Hialeah tenants protest after investment company raises rent

Many tenants of an apartment complex in Hialeah could become homeless as soon as next month if their new landlord insists on increasing monthly rent by up to $650, the group said Wednesday evening at a protest in the building’s parking lot.

Residents have seen smaller increases before, but nothing this large, according to the tenants. That changed when Eco Landing Development LLC, representing Miami-based real estate company Eco Stone Group, purchased the building from an area doctor days before Jan. 1, government records show. The apartment building — located at 1501 W 42nd St. — is two stories with 20 two-bedroom units.

Hours before the protest, the Herald called and sent an email to Eco Stone Group — the building’s new owner. They could not be reached for comment.

Rachel Rubi and Ana Sierra, 85, protest at the apartment building located at 1501 W 42nd St. in Hialeah on Wednesday, Jan. 12, 2022. Many tenants of the building could become homeless as soon as next month if new landlord Eco Landing Development LLC, representing Eco Stone Group, insists on increasing their monthly rent by $650. David Santiago [email protected]

About 30 protesters, including tenants, demanded fair rent and better conditions while chanting in Spanish “Neighbors united, will never be defeated” and “Today is us, tomorrow it could be you,” among other phrases.

Some of the residents’ demands included a six-month transition period with no rent increases, the rent not surpassing $1,200 once the transition period ends and year-long leases to avert surprise rent hikes, according to the tenants.

The renters added that they are already dealing with an unsanitary living environment as the apartment’s trash bin was removed — forcing residents to leave trash where the bin used to be.

Ana Sierra, 85, one of the building’s tenants, said the rent of her two-bedroom unit would jump from $1,200 to $1,650 on Feb. 1, a 37.5% increase.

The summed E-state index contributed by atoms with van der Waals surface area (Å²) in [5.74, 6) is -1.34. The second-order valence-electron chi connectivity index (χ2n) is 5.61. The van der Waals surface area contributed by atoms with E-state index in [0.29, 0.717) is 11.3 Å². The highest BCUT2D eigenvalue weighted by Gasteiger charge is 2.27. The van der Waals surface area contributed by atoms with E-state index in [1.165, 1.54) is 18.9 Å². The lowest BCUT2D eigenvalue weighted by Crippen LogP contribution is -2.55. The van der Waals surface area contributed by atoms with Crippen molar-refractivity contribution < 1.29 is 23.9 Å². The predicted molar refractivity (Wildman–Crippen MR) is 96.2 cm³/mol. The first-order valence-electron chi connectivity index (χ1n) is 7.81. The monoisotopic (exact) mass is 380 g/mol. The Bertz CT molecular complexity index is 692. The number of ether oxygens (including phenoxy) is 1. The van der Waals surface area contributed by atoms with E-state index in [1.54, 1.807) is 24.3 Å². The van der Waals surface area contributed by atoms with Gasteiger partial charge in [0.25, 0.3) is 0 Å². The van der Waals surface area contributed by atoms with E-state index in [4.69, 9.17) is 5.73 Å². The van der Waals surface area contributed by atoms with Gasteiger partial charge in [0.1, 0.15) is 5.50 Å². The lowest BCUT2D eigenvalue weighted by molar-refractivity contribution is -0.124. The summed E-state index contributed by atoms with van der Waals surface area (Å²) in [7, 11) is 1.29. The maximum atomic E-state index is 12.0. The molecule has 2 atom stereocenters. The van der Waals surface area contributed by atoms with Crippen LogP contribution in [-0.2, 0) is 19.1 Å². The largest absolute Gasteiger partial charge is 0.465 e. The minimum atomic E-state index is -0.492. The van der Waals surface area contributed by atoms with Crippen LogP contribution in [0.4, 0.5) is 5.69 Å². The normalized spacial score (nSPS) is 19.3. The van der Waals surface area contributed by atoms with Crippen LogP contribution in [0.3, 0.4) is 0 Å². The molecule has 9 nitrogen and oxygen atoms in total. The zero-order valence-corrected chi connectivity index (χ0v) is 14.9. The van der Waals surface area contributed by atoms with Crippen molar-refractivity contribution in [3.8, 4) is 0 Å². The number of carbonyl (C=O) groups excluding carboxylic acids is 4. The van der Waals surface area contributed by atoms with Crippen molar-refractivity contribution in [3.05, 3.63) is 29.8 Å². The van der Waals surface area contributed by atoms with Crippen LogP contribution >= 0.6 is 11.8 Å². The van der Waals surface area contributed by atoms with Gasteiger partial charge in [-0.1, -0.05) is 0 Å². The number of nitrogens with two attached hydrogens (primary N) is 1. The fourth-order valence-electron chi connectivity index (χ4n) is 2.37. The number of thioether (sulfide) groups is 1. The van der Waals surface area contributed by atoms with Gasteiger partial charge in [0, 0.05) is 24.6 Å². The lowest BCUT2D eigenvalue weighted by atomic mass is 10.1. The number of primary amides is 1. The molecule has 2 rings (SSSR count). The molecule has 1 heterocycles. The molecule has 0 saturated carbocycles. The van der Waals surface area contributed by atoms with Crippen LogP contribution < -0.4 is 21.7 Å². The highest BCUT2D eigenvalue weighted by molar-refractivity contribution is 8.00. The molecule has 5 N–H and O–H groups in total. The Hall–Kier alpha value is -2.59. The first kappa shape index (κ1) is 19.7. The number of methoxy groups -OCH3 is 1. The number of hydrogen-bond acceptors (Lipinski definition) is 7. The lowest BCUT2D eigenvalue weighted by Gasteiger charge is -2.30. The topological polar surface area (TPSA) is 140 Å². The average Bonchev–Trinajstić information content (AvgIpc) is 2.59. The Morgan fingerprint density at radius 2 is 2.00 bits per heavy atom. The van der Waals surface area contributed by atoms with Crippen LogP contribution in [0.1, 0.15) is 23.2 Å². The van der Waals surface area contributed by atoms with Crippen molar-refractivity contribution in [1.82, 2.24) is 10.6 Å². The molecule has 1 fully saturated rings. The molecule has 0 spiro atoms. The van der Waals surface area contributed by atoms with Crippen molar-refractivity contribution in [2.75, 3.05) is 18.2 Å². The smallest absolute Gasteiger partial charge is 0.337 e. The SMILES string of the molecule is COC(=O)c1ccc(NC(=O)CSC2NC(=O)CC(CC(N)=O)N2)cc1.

She’s lived in the apartment complex for the last two years with her grandson, Eldis Cabezas, a 33-year-old truck driver. Sierra and Cabezas said they signed a year-long lease with the previous owner in December, but never received a copy of the contract.

Cabezas added that he was offered his deposit back and an extra $1,000 if they chose to leave in February.

“They want to kick us out,” Cabezas added in Spanish.

Last year, Miami-Dade County’s fair market rent — which determines the eligibility of rental housing units for the Section 8 Housing Choice Voucher Program — was $1,551 for a two-bedroom apartment, more than $100 less than Sierra’s new rent.

In the Miami Herald’s Priced Out of Paradise series, published in 2019, an analysis of Census data indicated that more than 60% of Miami-Dade renters spend more than 30% of their salary on housing.

Rachel Rubí, a 24-year-old graphic designer, said she has lived in the building her entire life with her mother, who immigrated from Nicaragua. She added that the rent of her two-bedroom apartment unit would also increase from $1,000 to $1,650, a 65% jump.

Rachel Rubi is one of the residents of the Hialeah apartment building at 1501 W 42nd St. She’s holding a notice sent by the new administration on Wednesday, Jan. 12, 2022. David Santiago [email protected]

“We have been living calmly in here. We never thought that gentrification would ever get to us,” Rubí said.

Yudet Pérez is a cosmetologist who lives with her husband and daughter. They are currently paying $1,050, according to the 46-year-old, who noted that they, too, would have to pay $1,650 starting Feb. 1.

Pérez added that she’s worried her family would temporarily face homelessness since they can’t afford the rent increase. On Dec. 30, she said they received a 15-day notice to vacate the premises.

Tenant Judie Pérez said she received a 15-day notice to vacate the premises. Yudet Pérez

Who is Eco Stone Group?

Founded by two brothers in 2003, Eco Stone Group has been “looking for the best investment opportunities in real state,” according to the company’s website.

Eco Stone Group’s president, Juan Gómez, and its CEO, Javier Gómez, tout on the company’s website that “they have built more than one million residential and commercial square feet in Miami.”

They have worked in “recognized projects,” the website details, such as Jefferson Hotel, Miami River Inn, East River, Smart Brickell, Habitat Hotel, Habitat Residencial and Brickell City View.

When the brothers find an investment property, they purchase, repair and manage it before they “create sale exit strategies to start with new opportunities,” the website notes.

But long before the Gómez brothers find their exit strategy with the Hialeah apartment building, its tenants such as Pérez could be forced out of their apartments — potentially leaving them homeless.

“Javier and Juan Gómez have mistreated and intimidated us,” Pérez said. “This is abusive.”

This story was originally published January 12, 2022 9:49 PM.

Hialeah tenants protest after investment company raises rent

Miami Herald Real Time Reporter Devoun Cetoute covers breaking news, Florida’s coronavirus pandemic and general assignment. He’s a graduate of the University of Florida and grew up in Miami. Theme parks, movies and cars are on his mind in and out of the office.